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Last month, as a jury in Phoenix began hearing testimony in a six-week trial asking whether towns on the Utah-Arizona line favored members of the polygamous Fundamentalist Church of Jesus Christ of Latter-Day Saints, a judge in Salt Lake City listened to witnesses who said the church required them to pick pecans as children.
In 2007, a judge permanently barred Paragon Contractors Corp, a company owned by high-ranking officials in the FLDS, from employing children in ways that violate labor laws. Yet, according to the U.S. Department of Labor, that is exactly what Paragon did during pecan harvests near Hurricane that began perhaps a year after the injunction.
The defiance allegedly exhibited in the pecan case has some who watch the FLDS wondering how much can be accomplished in the civil rights trial against the towns.
"Until the towns are not run by the church and until the police officers are not controlled by the church, it's going to continue to be a major problem," said Roger Hoole, an attorney who has represented dozens of people who have fled the FLDS.
Hoole is among those who are hoping the Phoenix trial results in U.S. District Court Judge H. Russel Holland disbanding the towns' police force and appointing a receiver to make decisions about finances and hiring until the municipal governments demonstrate discrimination has abated. The U.S. Department of Justice hasn't specified if those are things it will seek.
First, the Justice Department has to persuade a jury that Hildale and Colorado City, collectively known as Short Creek, discriminate in housing and policing. The towns deny there is discrimination and contend the federal government is pursuing a religion it doesn't like. Last week, lawyers for the towns called witnesses, including Colorado City's town manager and one of the towns' peace officers, who said FLDS leaders don't interfere in municipal affairs.
The towns are expected to rest their case Tuesday. The jury is expected to begin deliberating later this week.
If jurors find the towns have engaged in a pattern of discrimination, a new legal battle over making changes will begin. Holland is likely to take weeks to rule on motions from each side.
After a federal judge in Salt Lake City barred Paragon from the unlawful use of child labor in 2007, there was no active monitoring. The Labor Department took another look at Paragon after CNN aired video of a 2012 pecan harvest. A judge is now deciding whether Paragon violated the 2007 order and should pay back wages to the children; the Labor Department said last week that no one has paid 2014 fines totaling $1.9 million against Paragon, the church and church officials.
If Short Creek faces specific orders after the discrimination case, giving a receiver authority will help ensure the towns comply, said Mohave County, Arizona, Sheriff Jim McCabe, whose deputies patrol Colorado City.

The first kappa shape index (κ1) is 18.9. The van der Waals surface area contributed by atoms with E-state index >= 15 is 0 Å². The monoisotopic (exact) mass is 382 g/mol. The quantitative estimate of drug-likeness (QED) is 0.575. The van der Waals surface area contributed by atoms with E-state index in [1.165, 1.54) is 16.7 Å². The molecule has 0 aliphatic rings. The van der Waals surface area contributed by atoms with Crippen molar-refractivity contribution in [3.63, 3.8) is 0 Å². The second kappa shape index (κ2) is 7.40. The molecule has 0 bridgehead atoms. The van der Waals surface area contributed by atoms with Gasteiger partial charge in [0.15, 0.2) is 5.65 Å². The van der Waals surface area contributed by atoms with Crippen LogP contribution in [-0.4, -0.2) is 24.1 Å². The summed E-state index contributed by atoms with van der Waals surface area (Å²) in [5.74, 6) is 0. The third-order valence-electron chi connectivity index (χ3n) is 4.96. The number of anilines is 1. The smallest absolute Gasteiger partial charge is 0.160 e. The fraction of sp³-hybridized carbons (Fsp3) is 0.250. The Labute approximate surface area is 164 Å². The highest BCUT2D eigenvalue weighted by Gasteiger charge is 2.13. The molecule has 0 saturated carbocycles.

"For so many years, [the towns] thought they could do things however they wanted to," McCabe said.
McCabe acknowledged that no judge can change the hearts and minds of the FLDS, but an adverse ruling against the towns could be leverage for change.
He doesn't see Short Creek becoming a conventional American community. He just wants it to be a place where people can live their lives without having to follow a church's rules.
"You've got a lot of people living there now that are up for a little bit of a change, I hope," McCabe said.
Courts have previously appointed administrators in Short Creek. In 2005, the state of Utah seized the United Effort Plan, a trust holding most of the land and homes in the towns. A Salt Lake City judge appointed fiduciary Bruce Wisan to manage the trust, and he encountered resistance to almost everything he did.
Residents refused to sign agreements to live in the trust's houses or pay $100 a month. The town governments went to court to stop plans to subdivide property. While Hildale was subdivided after a Utah Supreme Court decision in Wisan's favor, Colorado City remains in litigation.
Another receiver's experience was better, recalls former Arizona Attorney General Terry Goddard. In 2005, his office was concerned that the Colorado City Unified School District was mismanaged and money was going to the FLDS church. He and the district agreed to put the district in receivership, replace the administration and sell superfluous assets, including an airplane, to improve its finances.
Goddard, who is now in private practice, says that success shows a receiver can work in Short Creek.
"I am certainly not naive enough to think that will make an overnight change in behavior that has gone on for 100 years or more," Goddard said last week, "but I think it's important that happens."
Flora Jessop, who fled the FLDS as a teenager and helps women who leave the sect, attended one day of testimony early in the Phoenix trial. Jessop, 46, said she is waiting to hear the Justice Department's end game.
Does it just want a victory in the courts? Whatever the judge and jury decide, will the department continue pursuing the towns to ensure change?
"There's nothing new that's come out of this [trial] that we haven't been talking about for years and years and years," Jessop said.